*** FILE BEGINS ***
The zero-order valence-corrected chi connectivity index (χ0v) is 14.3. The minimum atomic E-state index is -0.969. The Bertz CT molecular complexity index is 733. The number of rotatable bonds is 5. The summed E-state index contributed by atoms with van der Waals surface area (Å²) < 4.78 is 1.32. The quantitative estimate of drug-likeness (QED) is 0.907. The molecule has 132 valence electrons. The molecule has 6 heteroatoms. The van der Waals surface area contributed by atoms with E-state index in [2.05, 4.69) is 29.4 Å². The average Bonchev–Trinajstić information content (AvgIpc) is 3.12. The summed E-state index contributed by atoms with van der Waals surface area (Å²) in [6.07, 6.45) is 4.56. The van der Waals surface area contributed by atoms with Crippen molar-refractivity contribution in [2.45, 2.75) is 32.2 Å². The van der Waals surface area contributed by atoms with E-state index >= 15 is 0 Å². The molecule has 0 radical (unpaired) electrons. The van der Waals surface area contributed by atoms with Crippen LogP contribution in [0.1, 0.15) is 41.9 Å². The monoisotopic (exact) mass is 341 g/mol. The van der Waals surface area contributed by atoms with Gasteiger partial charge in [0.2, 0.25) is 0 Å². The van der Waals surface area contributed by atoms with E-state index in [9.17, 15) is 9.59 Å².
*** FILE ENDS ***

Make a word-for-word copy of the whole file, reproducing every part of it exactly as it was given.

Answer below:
The zero-order valence-corrected chi connectivity index (χ0v) is 14.3. The minimum atomic E-state index is -0.969. The Bertz CT molecular complexity index is 733. The number of rotatable bonds is 5. The summed E-state index contributed by atoms with van der Waals surface area (Å²) < 4.78 is 1.32. The quantitative estimate of drug-likeness (QED) is 0.907. The molecule has 132 valence electrons. The molecule has 6 heteroatoms. The van der Waals surface area contributed by atoms with E-state index in [2.05, 4.69) is 29.4 Å². The average Bonchev–Trinajstić information content (AvgIpc) is 3.12. The summed E-state index contributed by atoms with van der Waals surface area (Å²) in [6.07, 6.45) is 4.56. The van der Waals surface area contributed by atoms with Crippen molar-refractivity contribution in [2.45, 2.75) is 32.2 Å². The van der Waals surface area contributed by atoms with E-state index >= 15 is 0 Å². The molecule has 0 radical (unpaired) electrons. The van der Waals surface area contributed by atoms with Crippen LogP contribution in [0.1, 0.15) is 41.9 Å². The monoisotopic (exact) mass is 341 g/mol. The van der Waals surface area contributed by atoms with Gasteiger partial charge in [0.2, 0.25) is 0 Å². The van der Waals surface area contributed by atoms with E-state index in [9.17, 15) is 9.59 Å².